# End

    This should populate the __all__ attribute of the package with then
    names of any submodules or subpackages. Although that in itself won't
    provide the names of the plugins via the dir function, the __all__
    attribute is some kind of standard, and things like "from plugins
    import *" will import all the known plugins. In fact, if you add such
    an import statement to the end of the above code, you'll get all the
    names of the plugins stored within the package (and thus returned by
    the dir function) because the submodules and subpackages will actually
    have been imported. Even reloading the plugins package will update the
    __all__ attribute, although things like the unloading or removal of
    plugins might be challenging in a solution where such things are
    automatically imported.

    Having a variation of the above function in the standard library could
    be fairly useful, I suppose.

    Paul
     
    Paul Boddie, Feb 22, 2007
    #3
  4. Jean-Paul Calderone

    Flavio Guest

    On Feb 22, 2:04 pm, "Paul Boddie" <> wrote:
    > On 22 Feb, 16:13, "Diez B. Roggisch" <> wrote:
    >
    >
    >
    > > Darn. You're right of course - I just got the basic idea, and formed in my
    > > mind the "get the modules filename, thus the path, glob over it for *py,
    > > and thus get the subsequent module names"-pattern. Which is trivial of
    > > course, but not as trivial as just dir(module)

    >
    > The __init__.py file of a plugins package could contain something like
    > this:
    >
    > # Start
    > def init():
    > import os
    > global __all__
    > this_dir = os.path.split(__file__)[0]
    > py_suffix = os.path.extsep + "py"
    > __all__ = []
    > for filename in os.listdir(this_dir):
    > if os.path.isdir(os.path.join(this_dir, filename)) and \
    > os.path.exists(os.path.join(this_dir, filename, "__init__"
    > + py_suffix)):
    > __all__.append(filename)
    > else:
    > module, suffix = os.path.splitext(filename)
    > if suffix == py_suffix and module != "__init__":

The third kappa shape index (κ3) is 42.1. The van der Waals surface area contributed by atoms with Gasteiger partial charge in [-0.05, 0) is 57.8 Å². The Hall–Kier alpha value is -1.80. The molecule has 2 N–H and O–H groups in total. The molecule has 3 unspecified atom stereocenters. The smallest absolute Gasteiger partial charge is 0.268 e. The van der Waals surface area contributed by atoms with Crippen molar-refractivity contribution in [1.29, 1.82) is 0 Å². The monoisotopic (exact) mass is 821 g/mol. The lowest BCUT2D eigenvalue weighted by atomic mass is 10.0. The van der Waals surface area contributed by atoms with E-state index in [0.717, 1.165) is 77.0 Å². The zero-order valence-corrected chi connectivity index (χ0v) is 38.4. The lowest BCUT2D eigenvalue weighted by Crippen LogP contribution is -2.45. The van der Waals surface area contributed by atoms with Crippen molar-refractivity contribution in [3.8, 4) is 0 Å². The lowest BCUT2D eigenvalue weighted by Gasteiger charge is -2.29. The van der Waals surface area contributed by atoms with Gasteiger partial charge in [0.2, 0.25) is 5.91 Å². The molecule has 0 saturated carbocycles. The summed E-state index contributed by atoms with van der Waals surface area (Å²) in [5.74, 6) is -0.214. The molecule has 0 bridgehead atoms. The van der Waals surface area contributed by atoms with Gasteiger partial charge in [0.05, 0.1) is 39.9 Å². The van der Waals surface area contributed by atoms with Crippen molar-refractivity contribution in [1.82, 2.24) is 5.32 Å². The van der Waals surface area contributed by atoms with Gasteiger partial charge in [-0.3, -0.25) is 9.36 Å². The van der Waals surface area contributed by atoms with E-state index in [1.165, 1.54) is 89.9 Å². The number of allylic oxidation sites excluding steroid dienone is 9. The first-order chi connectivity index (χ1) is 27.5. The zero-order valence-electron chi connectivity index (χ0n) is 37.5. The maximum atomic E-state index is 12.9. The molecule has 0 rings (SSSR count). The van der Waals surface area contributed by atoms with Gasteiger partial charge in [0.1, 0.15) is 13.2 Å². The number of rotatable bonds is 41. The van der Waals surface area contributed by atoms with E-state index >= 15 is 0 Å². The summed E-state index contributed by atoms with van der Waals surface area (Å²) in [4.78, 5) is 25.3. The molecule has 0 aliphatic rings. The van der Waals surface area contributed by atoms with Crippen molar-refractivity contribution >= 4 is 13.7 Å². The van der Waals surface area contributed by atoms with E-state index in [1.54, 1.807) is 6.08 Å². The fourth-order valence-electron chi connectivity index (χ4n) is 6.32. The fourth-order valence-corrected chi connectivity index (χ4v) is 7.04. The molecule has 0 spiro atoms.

> __all__.append(module)
    > init()
    > del init
    > # End
    >
    > This should populate the __all__ attribute of the package with then
    > names of any submodules or subpackages. Although that in itself won't
    > provide the names of the plugins via the dir function, the __all__
    > attribute is some kind of standard, and things like "from plugins
    > import *" will import all the known plugins. In fact, if you add such
    > an import statement to the end of the above code, you'll get all the
    > names of the plugins stored within the package (and thus returned by
    > the dir function) because the submodules and subpackages will actually
    > have been imported. Even reloading the plugins package will update the
    > __all__ attribute, although things like the unloading or removal of
    > plugins might be challenging in a solution where such things are
    > automatically imported.
    >
    > Having a variation of the above function in the standard library could
    > be fairly useful, I suppose.
    >
    > Paul


    Hi Paul,

    Thanks for the fix. I had not tested my idea.

    anyway here goes another solution:

    I create a plugins package containing a single plugin named a.py, with
    just a single line: print "hi"

    here is the code for the __init.py:

    import os
    plugindir = os.path.split(__file__)[0]
    for f in os.listdir(plugindir):
    f = os.path.split(f)[-1]
    if f.endswith('.py'):
    f = f.split('.')[0]
    try:
    exec('import %s'%f)
    except: pass


    Now, if we import the plugins package, we can see module a, in the
    output of dir:

    In [1]:import plugins
    hi

    In [2]:dir(plugins)
    Out[2]:
    ['__builtins__',
    '__doc__',
    '__file__',
    '__init__',
    '__name__',
    '__path__',
    'a',
    'f',
    'os',
    'plugindir']

    best,

    Flávio
     
    Flavio, Feb 22, 2007
    #4